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For Del Greco, new position changes role

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Jasmine Goldband
File photo of attorney Bob Del Greco of Whitehall, taken June 6, 2012.

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By Bobby Kerlik
Sunday, July 21, 2013, 9:00 p.m.
 

Usually Bob Del Greco defends judges when they get in trouble.

Now the prominent Pittsburgh defense attorney is on a state board tasked with investigating and prosecuting jurists.

Gov. Tom Corbett appointed Del Greco, 59, of Whitehall this month to the 12-member Judicial Conduct Board.

“When the governor calls you, you don't say no,” Del Greco said. “I'm looking forward to it. I'm flattered the governor put his trust in me.”

Corbett, a Shaler Republican and former state attorney general, said Del Greco, a Democrat, is “a highly respected attorney with impeccable legal credentials,” whose experience as a prosecutor, defense attorney and law school professor will be an asset to the board.

The board — composed of six laypeople, three lawyers and three judges — investigates complaints against judges statewide and has authority to initiate investigations, said its chief counsel, Robert Graci.

Complaints that have merit become formal complaints before the state's Court of Judicial Discipline, which metes out punishment. The Judicial Conduct Board acts as prosecutor.

The board received 660 complaints against judges statewide in 2012; five became formal complaints. The board issued more than 20 warning letters to other jurists whose conduct didn't rise to a formal complaint, Graci said.

Allegheny County Common Pleas Judge Jeffrey A. Manning said the board is important to ensure charges are not brought against judges without substance.

“He's a great lawyer and a former assistant district attorney,” Manning said of Del Greco. “He's known for representing high-profile clients. He understands how a judge should conduct himself — what needs to be looked at and what doesn't.”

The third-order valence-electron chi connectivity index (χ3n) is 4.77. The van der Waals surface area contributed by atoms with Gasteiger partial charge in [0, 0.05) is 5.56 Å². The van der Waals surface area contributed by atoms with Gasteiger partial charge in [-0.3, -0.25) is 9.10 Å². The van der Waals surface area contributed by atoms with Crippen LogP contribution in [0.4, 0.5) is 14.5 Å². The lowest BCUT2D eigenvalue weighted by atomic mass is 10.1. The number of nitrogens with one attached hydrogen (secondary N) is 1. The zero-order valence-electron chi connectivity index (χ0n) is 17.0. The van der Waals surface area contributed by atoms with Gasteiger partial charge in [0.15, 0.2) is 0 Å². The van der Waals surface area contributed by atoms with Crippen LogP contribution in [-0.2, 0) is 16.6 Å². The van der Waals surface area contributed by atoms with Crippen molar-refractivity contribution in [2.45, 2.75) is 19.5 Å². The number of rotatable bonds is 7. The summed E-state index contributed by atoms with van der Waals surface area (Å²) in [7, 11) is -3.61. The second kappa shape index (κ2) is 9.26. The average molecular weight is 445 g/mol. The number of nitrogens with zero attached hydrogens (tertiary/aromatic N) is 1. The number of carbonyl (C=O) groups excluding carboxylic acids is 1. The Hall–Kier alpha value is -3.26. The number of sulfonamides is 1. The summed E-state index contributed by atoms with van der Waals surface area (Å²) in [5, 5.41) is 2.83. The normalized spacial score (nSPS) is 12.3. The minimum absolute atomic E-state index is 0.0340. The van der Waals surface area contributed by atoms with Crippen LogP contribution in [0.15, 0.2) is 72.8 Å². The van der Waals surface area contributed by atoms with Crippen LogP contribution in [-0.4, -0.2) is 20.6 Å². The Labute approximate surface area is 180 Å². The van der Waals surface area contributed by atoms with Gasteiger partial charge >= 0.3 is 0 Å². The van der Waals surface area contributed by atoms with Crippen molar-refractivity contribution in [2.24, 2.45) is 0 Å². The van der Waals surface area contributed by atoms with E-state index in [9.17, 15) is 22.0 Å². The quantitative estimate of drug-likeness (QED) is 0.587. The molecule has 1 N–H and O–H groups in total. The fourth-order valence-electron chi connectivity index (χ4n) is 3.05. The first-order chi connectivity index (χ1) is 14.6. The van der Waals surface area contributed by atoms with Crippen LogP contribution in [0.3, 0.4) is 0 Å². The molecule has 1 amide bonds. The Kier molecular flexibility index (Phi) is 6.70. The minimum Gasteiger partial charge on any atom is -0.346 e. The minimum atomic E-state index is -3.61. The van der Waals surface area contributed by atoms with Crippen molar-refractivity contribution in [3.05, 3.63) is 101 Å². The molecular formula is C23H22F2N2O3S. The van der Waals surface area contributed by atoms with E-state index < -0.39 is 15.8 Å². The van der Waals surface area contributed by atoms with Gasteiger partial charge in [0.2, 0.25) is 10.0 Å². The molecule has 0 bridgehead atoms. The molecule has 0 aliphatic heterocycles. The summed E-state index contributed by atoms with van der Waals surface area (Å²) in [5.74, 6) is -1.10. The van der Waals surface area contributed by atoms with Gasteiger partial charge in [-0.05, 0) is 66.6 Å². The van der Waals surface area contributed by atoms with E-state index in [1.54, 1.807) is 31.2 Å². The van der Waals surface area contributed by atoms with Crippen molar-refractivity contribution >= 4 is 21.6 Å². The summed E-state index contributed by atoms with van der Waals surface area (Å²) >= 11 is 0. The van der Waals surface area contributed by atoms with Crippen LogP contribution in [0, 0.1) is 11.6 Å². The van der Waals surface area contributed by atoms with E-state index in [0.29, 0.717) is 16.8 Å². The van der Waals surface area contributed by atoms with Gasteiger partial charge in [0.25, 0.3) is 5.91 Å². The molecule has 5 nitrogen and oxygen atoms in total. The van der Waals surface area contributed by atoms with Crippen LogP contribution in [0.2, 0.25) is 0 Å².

Del Greco's client list has included a number of notable people, such as former Washington County Judge Paul Pozonsky, who is charged with stealing cocaine from evidence envelopes.

“It's daunting. My whole life I've been an advocate. In this instance I have to be neutral, fair and impartial,” Del Greco said.

A lawyer with Dickie, McCamey & Chilcote, he began practicing law in 1981, primarily in criminal and civil defense. He graduated from Duquesne University law school after receiving a bachelor's degree in English from Allegheny College, where he played basketball. His father, Bob Del Greco, played outfield for the Pirates, Yankees and other Major League Baseball teams.

Among Del Greco's notable cases were representing the family of Jonny Gammage, a black motorist who died when five white suburban police officers stopped him in Brentwood in 1995, and former Steelers running back Jerome Bettis in 2002, when a woman and her uncle tried to extort money by accusing him of assaulting her in his car outside a Greensburg bar.

Del Greco represents former Pittsburgh police Chief Nate Harper, who is accused in a federal grand jury indictment of failing to file income tax returns and taking about $30,000 in public money from a secret police credit union fund for personal use.

Bobby Kerlik is a Trib Total Media staff writer. Reach him at 412-320-7886 or bkerlik@tribweb.com.

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